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Community leaders and Avella are demanding that the city and T-Mobile remove the tower, which stands behind a string of businesses near the corner of 35th Avenue and 205th Street. They contend the community was not made properly aware of the tower before its construction, the tower does not belong in a low-rise residential neighborhood and the tower poses a risk to neighborhood children.Janet McEneaney, who lives a couple of blocks from the tower, first noticed the structure on March 17 when she looked out her window and noticed a crane at the site of tower. As an active member in the community, she was surprised she was not told about the upcoming construction beforehand because she thought new buildings in a residential area needed a special permit from the community board.Because the tower is on a commercial block, however, only a permit from the city Buildings Department was needed, Avella said. A permit was issued for the tower on February 14, 2008, according to Buildings Department records. "You can't just plunk something like that in a residential neighborhood whether or not it's in a commercial overlay," she said. "There should have been a meeting with the community."The group is also concerned about a ladder leading to the roof of an adjacent building and subsequently to the tower. McEneaney, who is president of the Northwest Clearview Civic Association, is afraid children from two nearby elementary schools will be tempted to climb the ladder and up the tower.The scientific community is divided over the potential health risk posed by cell phone towers, Avella said, referring to the current debate on whether radiation exposure from such towers causes illness."They said the same thing about asbestos," he said.. "We can't put our children at risk because they don't know."Meanwhile, Wayne Leuck, T-Mobile area director of engineering and operations New York metro, maintains that T-Mobile's towers follow the safety guidelines administered by the Federal Communication Commission and that the tower will ensure area residents have reliable coverage."We have thoughtfully considered potential locations throughout the area where residents would benefit from enhanced wireless coverage and believe our installation at 205-01 35th Avenue strikes an optimal balance between the needs of wireless users and the concerns of residents," Leuck stated in an email.Toward the end of the rally, McEneaney urged community members to speak out against the tower at the upcoming Community Board 11 meeting Monday.Similarly, Avella cited previous instances when towers were removed in the Queens community and said only public pressure would have the clout to force the company to take down the tower."Look, we all have cell phones," he said. "I understand we need the transmission, but why don't we sit down and decide where the towers should be?"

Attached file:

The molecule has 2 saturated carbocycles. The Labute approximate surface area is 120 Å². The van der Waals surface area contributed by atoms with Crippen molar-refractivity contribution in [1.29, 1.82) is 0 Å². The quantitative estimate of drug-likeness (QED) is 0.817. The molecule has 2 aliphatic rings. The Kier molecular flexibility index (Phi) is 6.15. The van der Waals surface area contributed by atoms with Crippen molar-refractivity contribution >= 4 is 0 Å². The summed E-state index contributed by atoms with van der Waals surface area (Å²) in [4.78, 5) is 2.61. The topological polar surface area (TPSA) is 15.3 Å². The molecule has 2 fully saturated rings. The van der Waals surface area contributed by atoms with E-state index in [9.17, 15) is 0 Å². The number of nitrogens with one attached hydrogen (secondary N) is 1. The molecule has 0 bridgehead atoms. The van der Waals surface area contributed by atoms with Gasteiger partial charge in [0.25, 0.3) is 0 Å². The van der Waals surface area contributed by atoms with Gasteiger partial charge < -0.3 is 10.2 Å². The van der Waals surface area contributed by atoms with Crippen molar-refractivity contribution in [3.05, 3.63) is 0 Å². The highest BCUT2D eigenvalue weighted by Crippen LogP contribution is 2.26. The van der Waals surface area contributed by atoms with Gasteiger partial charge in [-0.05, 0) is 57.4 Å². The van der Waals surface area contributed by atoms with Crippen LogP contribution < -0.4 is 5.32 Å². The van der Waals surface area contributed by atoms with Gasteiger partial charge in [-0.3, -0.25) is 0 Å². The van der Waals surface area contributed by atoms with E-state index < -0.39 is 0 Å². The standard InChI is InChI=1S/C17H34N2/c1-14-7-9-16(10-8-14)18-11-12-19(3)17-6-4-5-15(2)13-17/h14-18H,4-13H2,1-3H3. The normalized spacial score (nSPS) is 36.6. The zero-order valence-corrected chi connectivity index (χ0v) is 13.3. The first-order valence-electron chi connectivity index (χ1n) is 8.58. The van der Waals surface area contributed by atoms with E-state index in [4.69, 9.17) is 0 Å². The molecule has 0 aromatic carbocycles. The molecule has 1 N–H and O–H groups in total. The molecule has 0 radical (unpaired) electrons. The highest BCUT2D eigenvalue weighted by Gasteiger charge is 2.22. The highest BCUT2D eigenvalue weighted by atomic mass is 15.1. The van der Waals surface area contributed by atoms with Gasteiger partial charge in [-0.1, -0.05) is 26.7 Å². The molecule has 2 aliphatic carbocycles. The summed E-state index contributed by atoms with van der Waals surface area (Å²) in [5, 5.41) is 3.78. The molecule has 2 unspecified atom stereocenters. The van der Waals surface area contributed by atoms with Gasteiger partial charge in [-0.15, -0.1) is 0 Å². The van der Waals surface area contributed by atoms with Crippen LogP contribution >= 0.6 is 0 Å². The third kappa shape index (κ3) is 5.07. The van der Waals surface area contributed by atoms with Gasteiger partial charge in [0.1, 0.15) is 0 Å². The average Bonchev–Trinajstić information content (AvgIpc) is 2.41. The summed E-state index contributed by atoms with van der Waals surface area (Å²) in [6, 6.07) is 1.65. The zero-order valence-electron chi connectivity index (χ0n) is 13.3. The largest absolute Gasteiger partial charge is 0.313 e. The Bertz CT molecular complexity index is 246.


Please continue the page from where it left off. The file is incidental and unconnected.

©2008 Community Newspaper Group
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